Dalli tipped for EU’s justice portfolio as MEPs sharpen teeth for her roasting

Leaked document shows Maltese commissioner-elect is tipped for justice portfolio, whose two predecessors have been critics of Maltese governance

“The Germans are undecided about whether to serve you with sauerkraut…”: Helena Dalli, right, in conversation with permanent representative Daniel Azzopardi
“The Germans are undecided about whether to serve you with sauerkraut…”: Helena Dalli, right, in conversation with permanent representative Daniel Azzopardi

Helena Dalli, the Maltese commissioner-elect for the Von der Leyen executive in Brussels, could face the political test of her lifetime: the former equalities minister is being tipped for the justice portfolio.

Official posts are yet to be announced, but a leaked document seen by MaltaToday, which is still subject to changes, shows that Dalli is expected to take on the post once held by Vera Jourová.

In the past, the commissioners who held the post have been critics of Maltese governance, first with Viviane Reding after Malta introduced its sale of citizenship, and later with Jourová as Malta’s rule of law came under Brussels’s lens in the aftermath of Daphne Caruana Galizia’s assassination.

Jourová is expected to be the European Commission’s first ever commissioner for democratic rule of law.

But it also means that Dalli will have to undergo what will probably be the toughest grilling ever meted out to a Maltese commissioner-elect by the European Parliament, after years of being under the sharp light of MEPs’ scrutiny. Still, without the rule of law element in the justice portfolio, grilling might just focus on civil liberties rather than more controversial issues.

Another fine grilling: Tonio Borg, who in 2012 faced tough questions from MEPs over his conservative beliefs

She will also have to contend with Nationalist MEPs David Casa and Roberta Metsola, fierce critics of Malta’s rule of law shortcomings, despite assurances from the Delia leadership that Dalli will be supported by the PN.

Maltese commissioners have previously held the fisheries, health and consumer policy, and environment portfolios. But with justice, Dalli would also be expected to be her country’s critic in the aftermath of the last five years of Brussels scrutiny.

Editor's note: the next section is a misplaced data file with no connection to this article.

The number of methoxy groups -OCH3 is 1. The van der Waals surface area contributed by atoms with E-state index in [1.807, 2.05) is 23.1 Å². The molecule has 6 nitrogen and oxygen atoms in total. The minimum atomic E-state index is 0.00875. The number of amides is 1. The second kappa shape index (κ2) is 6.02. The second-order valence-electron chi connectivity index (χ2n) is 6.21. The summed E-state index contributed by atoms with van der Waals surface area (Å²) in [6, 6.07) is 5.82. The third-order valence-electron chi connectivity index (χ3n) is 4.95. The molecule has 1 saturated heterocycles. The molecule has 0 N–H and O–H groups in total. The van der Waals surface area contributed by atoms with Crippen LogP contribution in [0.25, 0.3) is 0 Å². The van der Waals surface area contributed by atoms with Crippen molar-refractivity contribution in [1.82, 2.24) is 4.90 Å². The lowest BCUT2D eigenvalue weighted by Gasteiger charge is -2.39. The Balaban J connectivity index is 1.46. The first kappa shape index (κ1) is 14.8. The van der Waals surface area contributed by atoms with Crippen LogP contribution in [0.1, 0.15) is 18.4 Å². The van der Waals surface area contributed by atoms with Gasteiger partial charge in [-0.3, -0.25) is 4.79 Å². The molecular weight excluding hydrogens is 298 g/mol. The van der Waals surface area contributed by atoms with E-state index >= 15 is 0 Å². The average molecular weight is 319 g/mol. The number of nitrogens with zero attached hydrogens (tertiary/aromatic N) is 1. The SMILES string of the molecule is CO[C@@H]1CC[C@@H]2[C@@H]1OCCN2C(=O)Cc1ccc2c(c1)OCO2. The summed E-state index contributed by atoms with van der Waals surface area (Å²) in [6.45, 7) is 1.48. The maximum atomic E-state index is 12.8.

At the same time, Ursula von der Leyen has selected a Luxembourger, Nicolas Schmit, for the post of financial services commissioner, who is also surely to face a decent grilling on issues of taxation: perhaps this marks the VDL commission’s attempt to change tack on its zealous pursuit of member state governments by selecting a more ‘defensive’ cadre of commissioners.

Both before and after the assassination of journalist Daphne Caruana Galizia, Malta was the focus of various committees of MEPs, most especially the PANA committee which investigated the effects of tax evasion and money laundering revealed by the Panama Papers, and later a ‘rule of law in Malta’ committee of MEPs.

With Malta’s tainted reputation a pet subject of various MEPs from all political groupings, Dalli’s record in Cabinet will be dissected, poked and prodded by eager interviewees.

She can be expected to face questions on Malta’s sale of citizenship, the role of Malta in pursuing justice for Daphne Caruana Galizia and its refusal to hold a public inquiry while a criminal inquiry is ongoing in its prosecution of her three killers, as well as general criticism from NGOs who have shadowed Malta’s governance and democratic evolution in the past years.

More recently, during the country’s Universal Periodic Review (UPR) at the United Nations Human Rights Council, Dalli’s delegation was criticised for Malta’s weaknesses in areas pertaining to freedom of expression, media freedom, media independence, and the safety and protection of journalists.

Dalli is Malta’s first-ever female nominee to the European Commission, which under German president Ursula von Der Leyen has more gender balance than ever before.

Currently, the Commission’s directorate-general for justice handles EU policy on justice, consumer rights and gender equality: the latter has been a portfolio piloted with success in Malta by Dalli, who heralded unprecedented civil liberties and equalities reforms.

The portfolio has also included EU citizenship, which is why former commissioner Viviane Reding had originally warned against Malta’s sale of citizenship under the IIP; she later reached agreement on Malta’s right to sell citizenship.

Malta had a rocky relationship with former justice commissioner Vera Jourová, accusing her of ‘unfair’ treatment for speaking to the press on Malta affairs she did not raise in face-to-face meetings.

Jourová was seeking a “formal opinion” on action against Malta after its Financial Intelligence Analysis Unit had allegedly failed to address European Banking Authority concerns over its handling of the Pilatus Bank affair, even though FIAU officials had insisted they had consented to all EBA and EC recommendations and instructions. Finance minister Edward Scicluna had accused Jourová of being part of an "orchestrated media campaign" against Malta.

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